• Butler S M, Abrassart J M, Hubbell M C, Adeoye O, Semotiuk A, . . . Pearce W J. (2011). Contributions of VEGF to age-dependent transmural gradients in contractile protein expression in ovine carotid arteries. American Journal of Physiology-Cell Physiology, 301(3), C653-C666. Butler SM, Abrassart JM, Hubbell MC, Adeoye O, Semotiuk A, Williams JM, Mata-Greenwood E, Khorram O, Pearce WJ. Contributions of VEGF to age-dependent transmural gradients in contractile protein expression in ovine carotid arteries. Am J Physiol Cell Physiol 301: C653-C666, 2011. First published June 8, 2011; doi: 10.1152/ajpcell.00413.2010.-The present study explores the hypothesis that arterial smooth muscle cells are organized into layers with similar phenotypic characteristics that vary with the relative position between the lumen and the adventitia due to transmural gradients in vasotrophic factors. A corollary hypothesis is that vascular endothelial growth factor (VEGF) is a factor that helps establish transmural variations in smooth muscle phenotype. Organ culture of endothelium-denuded ovine carotid arteries with 3 ng/ml VEGF-A(165) for 24 h differentially and significantly influenced potassium-induced (55% increase) and stretch-induced (36% decrease) stress-strain relations in adult (n = 18) but not term fetal (n = 21) arteries, suggesting that smooth muscle reactivity to VEGF is acquired during postnatal maturation. Because inclusion of fetal bovine serum significantly inhibited all contractile effects of VEGF (adult: n = 11; fetus: n = 11), it was excluded in all cultures. When assessed in relation to the distance between the lumen and the adventitia in immunohistochemically stained coronal artery sections, expression of smooth muscle alpha-actin (SM alpha A), myosin light chain kinase (MLCK), and 20-kDa regulatory myosin light chain exhibited distinct protein-dependent and age-dependent gradients across the artery wall. VEGF depressed regional SM alpha A abundance up to 15% in adult (n = 6) but not in fetal (n = 6) arteries, increased regional MLCK abundance up to 140% in fetal (n = 8) but not in adult (n = 10) arteries, and increased regional MLC(20) abundance up to 28% in fetal arteries (n = 7) but decreased it by 17% in adult arteries (n = 9). Measurements of mRNA levels verified that VEGF receptor transcripts for both Flt-1 and kinase insert domain receptor (KDR) were expressed in both fetal and adult arteries. Overall, the present data support the unique hypothesis that smooth muscle cells are organized into lamina of similar phenotype with characteristics that depend on the relative position between the lumen and the adventitia and involve the direct effects of growth factors such as VEGF, which acts independently of the vascular endothelium in an age-dependent manner. (09/2011) (link)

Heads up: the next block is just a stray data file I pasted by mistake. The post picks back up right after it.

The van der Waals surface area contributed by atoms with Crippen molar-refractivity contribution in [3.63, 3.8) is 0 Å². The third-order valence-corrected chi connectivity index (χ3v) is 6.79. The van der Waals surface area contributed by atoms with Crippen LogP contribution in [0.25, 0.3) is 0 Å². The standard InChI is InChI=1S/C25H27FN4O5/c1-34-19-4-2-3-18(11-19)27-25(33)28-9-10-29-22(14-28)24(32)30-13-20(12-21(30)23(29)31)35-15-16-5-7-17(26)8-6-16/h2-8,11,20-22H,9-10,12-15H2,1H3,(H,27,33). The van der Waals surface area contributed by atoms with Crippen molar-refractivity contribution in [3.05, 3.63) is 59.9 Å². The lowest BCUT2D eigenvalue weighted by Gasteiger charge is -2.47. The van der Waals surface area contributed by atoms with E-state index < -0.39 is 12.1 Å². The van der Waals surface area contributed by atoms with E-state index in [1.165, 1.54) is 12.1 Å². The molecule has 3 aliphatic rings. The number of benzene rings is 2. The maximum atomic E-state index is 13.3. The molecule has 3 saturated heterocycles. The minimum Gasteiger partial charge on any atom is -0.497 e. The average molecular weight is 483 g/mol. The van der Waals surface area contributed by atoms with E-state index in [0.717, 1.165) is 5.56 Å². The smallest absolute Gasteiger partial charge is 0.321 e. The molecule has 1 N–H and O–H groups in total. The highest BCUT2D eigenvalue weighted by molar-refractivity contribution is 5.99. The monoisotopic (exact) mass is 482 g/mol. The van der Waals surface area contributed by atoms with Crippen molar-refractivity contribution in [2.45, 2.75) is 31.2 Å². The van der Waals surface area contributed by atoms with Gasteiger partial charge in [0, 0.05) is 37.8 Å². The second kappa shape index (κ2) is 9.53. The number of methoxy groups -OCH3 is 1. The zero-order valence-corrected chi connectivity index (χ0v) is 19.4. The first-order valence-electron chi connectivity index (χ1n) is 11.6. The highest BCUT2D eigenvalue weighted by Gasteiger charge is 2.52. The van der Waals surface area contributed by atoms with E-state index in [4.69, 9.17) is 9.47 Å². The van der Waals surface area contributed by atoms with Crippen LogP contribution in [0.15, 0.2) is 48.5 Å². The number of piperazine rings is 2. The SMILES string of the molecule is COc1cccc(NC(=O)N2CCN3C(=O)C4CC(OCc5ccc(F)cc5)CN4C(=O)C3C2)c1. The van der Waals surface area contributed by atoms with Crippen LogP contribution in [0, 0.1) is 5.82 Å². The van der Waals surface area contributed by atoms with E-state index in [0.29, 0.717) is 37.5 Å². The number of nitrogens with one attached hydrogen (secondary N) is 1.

Abstract

  • Adeoye O O, Silpanisong J, Williams J M, & Pearce W J. (2013). Sympathetic perivascular nerves contribute to hypoxic transformation of smooth muscle phenotype in ovine cerebral arteries. FASEB Journal, 27, 1. (04/2013)
  • Adeoye O, Silpanisong J, Bouthors V, Hlebowski V, Williams J M, & Pearce W J. (2012). Sympathetic perivascular nerves mediate remodeling effects of chronic hypoxia in fetal sheep cerebral arteries. Faseb Journal, 26, . (04/2012)